Since the outbreak of coronavirus, there has been considerable discussion on the origin of the causative virus, SARS-CoV-2. A new study by The Scripps Research Institute based on genome sequence data from SARS-CoV-2 and related viruses hasn’t found any evidence that the virus was made in a laboratory or otherwise engineered.
For this study, scientists compared the available genome sequence data for known coronavirus strains. They firmly determined that SARS-CoV-2 originated through natural processes.
Coronaviruses are a large family of viruses that can cause illnesses ranging widely in severity. SARS-CoV-2 is the seventh coronavirus known to infect humans; SARS-CoV, MERS-CoV, and SARS-CoV-2 can cause severe disease, whereas HKU1, NL63, OC43, and 229E are associated with mild symptoms.
The first known severe illness caused by a coronavirus emerged with the 2003 Severe Acute Respiratory Syndrome (SARS) epidemic in China. A second severe disease outbreak began in 2012 in Saudi Arabia with the Middle East Respiratory Syndrome (MERS).
On December 31 of last year, Chinese authorities cautioned the World Health Organization of an outbreak of a novel strain of coronavirus causing severe illness, which was accordingly named SARS-CoV-2. As of February 20, 2020, about 167,500 COVID-19 cases have been documented, albeit a lot of progressively mild cases have likely gone undiagnosed. The virus has killed more than 6,600 people.
Shortly after the outbreak, Chinese scientists sequenced the genome of SARS-CoV-2 and made the data available to scientists worldwide. The data suggests that Chinese authorities rapidly detected the epidemic and that the number of COVID-19 cases has been increasing because of human-to-human transmission after a single introduction into the human population.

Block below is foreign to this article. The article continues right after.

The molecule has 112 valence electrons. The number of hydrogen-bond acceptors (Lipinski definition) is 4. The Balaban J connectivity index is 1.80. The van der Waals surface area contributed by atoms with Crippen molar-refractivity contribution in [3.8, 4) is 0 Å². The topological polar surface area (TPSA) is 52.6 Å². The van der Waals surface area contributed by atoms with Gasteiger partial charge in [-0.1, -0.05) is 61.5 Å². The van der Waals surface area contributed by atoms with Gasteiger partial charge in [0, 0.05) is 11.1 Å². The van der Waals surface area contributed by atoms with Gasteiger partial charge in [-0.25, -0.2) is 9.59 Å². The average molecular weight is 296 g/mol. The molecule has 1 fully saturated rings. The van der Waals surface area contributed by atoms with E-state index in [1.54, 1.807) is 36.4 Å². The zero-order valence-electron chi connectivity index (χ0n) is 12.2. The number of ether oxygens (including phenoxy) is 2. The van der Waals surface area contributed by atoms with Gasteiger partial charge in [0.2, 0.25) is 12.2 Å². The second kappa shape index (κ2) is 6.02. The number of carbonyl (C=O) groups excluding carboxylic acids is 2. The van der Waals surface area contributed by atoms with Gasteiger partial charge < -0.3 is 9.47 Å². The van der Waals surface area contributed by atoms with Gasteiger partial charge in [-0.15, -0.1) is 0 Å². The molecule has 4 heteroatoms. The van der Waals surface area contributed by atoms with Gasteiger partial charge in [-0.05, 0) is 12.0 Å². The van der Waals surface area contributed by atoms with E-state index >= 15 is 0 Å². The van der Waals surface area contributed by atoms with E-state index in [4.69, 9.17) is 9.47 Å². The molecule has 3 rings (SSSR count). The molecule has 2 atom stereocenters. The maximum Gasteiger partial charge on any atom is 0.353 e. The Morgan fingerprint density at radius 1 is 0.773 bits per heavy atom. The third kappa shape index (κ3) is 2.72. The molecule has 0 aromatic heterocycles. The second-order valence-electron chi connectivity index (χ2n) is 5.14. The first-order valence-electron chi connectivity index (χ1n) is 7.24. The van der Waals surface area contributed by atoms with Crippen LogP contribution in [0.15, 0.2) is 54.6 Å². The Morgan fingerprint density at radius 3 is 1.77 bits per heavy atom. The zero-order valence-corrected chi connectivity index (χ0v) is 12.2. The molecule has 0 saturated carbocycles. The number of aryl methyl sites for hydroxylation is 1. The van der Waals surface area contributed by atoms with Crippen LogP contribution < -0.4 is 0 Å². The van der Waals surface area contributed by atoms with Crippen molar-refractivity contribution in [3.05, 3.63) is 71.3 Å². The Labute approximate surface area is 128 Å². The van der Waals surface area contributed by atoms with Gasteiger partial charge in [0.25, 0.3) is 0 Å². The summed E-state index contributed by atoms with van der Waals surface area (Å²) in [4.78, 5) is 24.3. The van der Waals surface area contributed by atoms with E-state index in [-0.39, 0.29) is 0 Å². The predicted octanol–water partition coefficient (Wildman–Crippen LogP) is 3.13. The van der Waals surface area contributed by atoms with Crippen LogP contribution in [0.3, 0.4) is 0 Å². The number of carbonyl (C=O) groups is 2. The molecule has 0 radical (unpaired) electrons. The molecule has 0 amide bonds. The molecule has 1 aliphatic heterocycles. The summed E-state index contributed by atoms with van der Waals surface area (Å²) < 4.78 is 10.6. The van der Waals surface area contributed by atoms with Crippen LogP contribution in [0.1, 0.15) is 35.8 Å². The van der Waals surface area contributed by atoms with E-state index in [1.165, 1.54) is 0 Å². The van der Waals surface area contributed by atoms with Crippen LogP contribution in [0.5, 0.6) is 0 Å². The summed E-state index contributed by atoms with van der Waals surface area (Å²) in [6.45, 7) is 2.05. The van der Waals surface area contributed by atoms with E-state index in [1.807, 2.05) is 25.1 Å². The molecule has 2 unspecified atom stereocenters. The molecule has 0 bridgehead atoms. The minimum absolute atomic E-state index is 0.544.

Scientists in this study used this sequencing data to explore the origins and evolution of SARS-CoV-2 by focusing in on several tell-tale features of the virus.
Scientists analyzed the genetic template for spike proteins, armatures on the outside of the virus that it uses to grab and penetrate the external wall of human and animal cells. More specifically, they focused on two essential features of the spike protein: the receptor-binding domain (RBD), a kind of grappling hook that grips onto host cells, and the cleavage site, a molecular can opener that allows the virus to crack open and enter host cells.
Scientists found that the RBD part of the SARS-CoV-2 spike proteins had evolved to viably target a molecular feature outwardly of human cells called ACE2, a receptor involved in regulating blood pressure. The SARS-CoV-2 spike protein was so powerful at binding the human cells.
This proof for natural evolution was upheld by data on SARS-CoV-2’s backbone—its overall molecular structure. On the off chance that somebody was trying to build a new coronavirus as a pathogen, they would have developed it from the foundation of the virus known to cause illness. In any case, the scientists found that the SARS-CoV-2 backbone varied significantly from those of definitely known coronaviruses and, for the most part, looked like related viruses found in bats and pangolins.
Kristian Andersen, Ph.D., an associate professor of immunology and microbiology at Scripps Research, said, “These two features of the virus, the mutations in the RBD portion of the spike protein and its distinct backbone, rule out laboratory manipulation as a potential origin for SARS-CoV-2.”
Josie Golding, Ph.D., epidemics lead at UK-based Wellcome Trust, said, “The findings are “crucially important to bring an evidence-based view to the rumors that have been circulating about the origins of the virus (SARS-CoV-2) causing COVID-19.”
- The proximal origin of SARS-CoV-2. DOI: 10.1038/s41591-020-0820-9